“You can literally take any one of fairlife’s products and trace it right back to whatever farm it came from on a given day,” says Sue.
That means Fair Oaks grows its own crops, instant-chills its milk (at 37 degrees within minutes of milking the cow), fills its own milk trucks and bottles its own milk.
The farmers at Fair Oaks also select to make their own cow feed.
“Our harvests are carefully mixed to create a well-balanced diet for our cows, to ensure that every cow is getting the right amount of nutrition in every bite,” says Mike.
That means the milk can be traced from grass to glass ensuring fairlife milk is coming from some of the most well-fed, and "happiest," cows in the country.
Mike, the veterinarian turned farmer, says “comfortable, healthy cows produce better quality milk,” which means fairlife cows reward consumers with some of the best milk in the industry.
On fairlife’s farms, cows are spoiled from the start and live, by farm standards, a life of luxury. Mike and Sue give all their cows comfortable sand beds in free stalls. This way the cows can move freely and are protected from the weather. If you’ve ever seen cows out wading in a pond, it’s because they love to cool off. In the summer months, the McCloskeys combat the heat by turning up fans to blow a consistent seven-miles-per-hour breeze on the bovines, and sprinklers even spray water to help keep them cool.
This animal husbandry is more than just on-the-job training – it’s a way of life for any employee on a fairlife farm.
“We will accept nothing less than the utmost care, respect and humane treatment of our cows,” says Mike. “Our world revolves around making sure that our cows are fed well, treated humanely and live in comfortable, stress-free conditions.”
“The mission to make things better doesn’t start and stop with the McCloskeys – it lives on in the hearts and minds of thousands of young people who are educated every year at Fair Oaks on sustainable, fair farming practices."
The Next Cash Cow?
fairlife is 92 farms strong and growing, but it’s not just the farming industry taking notice.
Earlier this year, Coca-Cola announced that its Minute Made division will begin selling a premium-priced, protein-boosted milk under the fairlife label. The milk has more protein and less sugar than regular milk, and because of the way it's pasteurized, the fairlife milk lasts 90 days in the cooler vs. 15 days for conventional milk.
But fairlife isn’t stopping with milk; they’re tapping into a new dairy trend: Greek yogurt.
Recently Chick-fil-A announced its partnership with fairlife for its new Greek yogurt parfait, created exclusively at Fair Oaks Farms and sold at the restaurant company’s more than 1,900 nationwide locations. And it’s all made – from milking the cows to creating the yogurt – on one farm using the special filtration process.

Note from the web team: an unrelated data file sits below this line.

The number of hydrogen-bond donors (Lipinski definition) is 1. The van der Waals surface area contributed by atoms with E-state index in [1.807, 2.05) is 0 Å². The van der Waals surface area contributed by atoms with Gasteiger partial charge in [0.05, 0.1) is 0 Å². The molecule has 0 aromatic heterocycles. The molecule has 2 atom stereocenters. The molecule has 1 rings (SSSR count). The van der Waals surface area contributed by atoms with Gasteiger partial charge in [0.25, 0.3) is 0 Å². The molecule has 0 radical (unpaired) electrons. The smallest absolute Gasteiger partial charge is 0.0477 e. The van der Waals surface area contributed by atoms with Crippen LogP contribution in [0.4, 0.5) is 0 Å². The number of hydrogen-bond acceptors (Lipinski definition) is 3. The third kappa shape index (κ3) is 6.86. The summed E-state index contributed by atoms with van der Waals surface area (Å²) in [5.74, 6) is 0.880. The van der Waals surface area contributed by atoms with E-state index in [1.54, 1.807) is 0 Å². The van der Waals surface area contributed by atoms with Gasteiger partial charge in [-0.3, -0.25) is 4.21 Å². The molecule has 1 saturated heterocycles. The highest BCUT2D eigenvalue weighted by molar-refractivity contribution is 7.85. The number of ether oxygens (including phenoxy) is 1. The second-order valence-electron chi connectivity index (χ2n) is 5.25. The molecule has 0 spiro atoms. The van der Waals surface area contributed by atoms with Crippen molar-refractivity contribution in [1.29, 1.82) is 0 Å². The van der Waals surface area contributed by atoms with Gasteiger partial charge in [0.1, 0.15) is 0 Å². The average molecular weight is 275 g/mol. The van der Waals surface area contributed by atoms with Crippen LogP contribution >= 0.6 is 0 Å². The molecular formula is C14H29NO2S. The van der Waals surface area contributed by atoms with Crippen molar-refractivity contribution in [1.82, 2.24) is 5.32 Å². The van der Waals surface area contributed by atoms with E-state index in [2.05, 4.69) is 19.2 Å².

“I was so impressed when I visited Fair Oaks,” says Maria Crump, a member of Chick-fil-A’s menu development team who worked hand-in-hand with the farm for nearly seven months to perfect the parfait. “It was overwhelming in the best way possible; I just couldn’t stop talking about it.“
Coming Full Circle
The mission to make things better doesn’t start and stop with the McCloskeys – it lives on in the hearts and minds of thousands of young people who are educated every year at Fair Oaks on sustainable, fair farming practices.
“Mike and I realized there were a lot of people telling the story of farmers, but not telling it fairly,” says Sue. “It’s easy for consumers to just hear the loudest voice.”
So they decided to double their flagship farm from a functional dairy to a full education system. Just last year, more than half a million people flocked to the farm to experience everything from watching cows being milked on a 72-cow dairy-go-round, to crop education, to live calf births.
“I just want people to know the truth,” says Sue. “It’s important for us to stand up and say, ‘Come on – I’ll actually take you to where our cows live so you can see how comfortable they are, how much we care about them, how much we care about our land.’”
Knowing their vision for better, more honest farming is being lived every day through not only their products, but through education, is something bigger than the McCloskeys could have ever hoped for.
“We just put our hearts and souls into,” says Sue. “To take dairy and make it cool again… It’s just a dream come true. It really is.”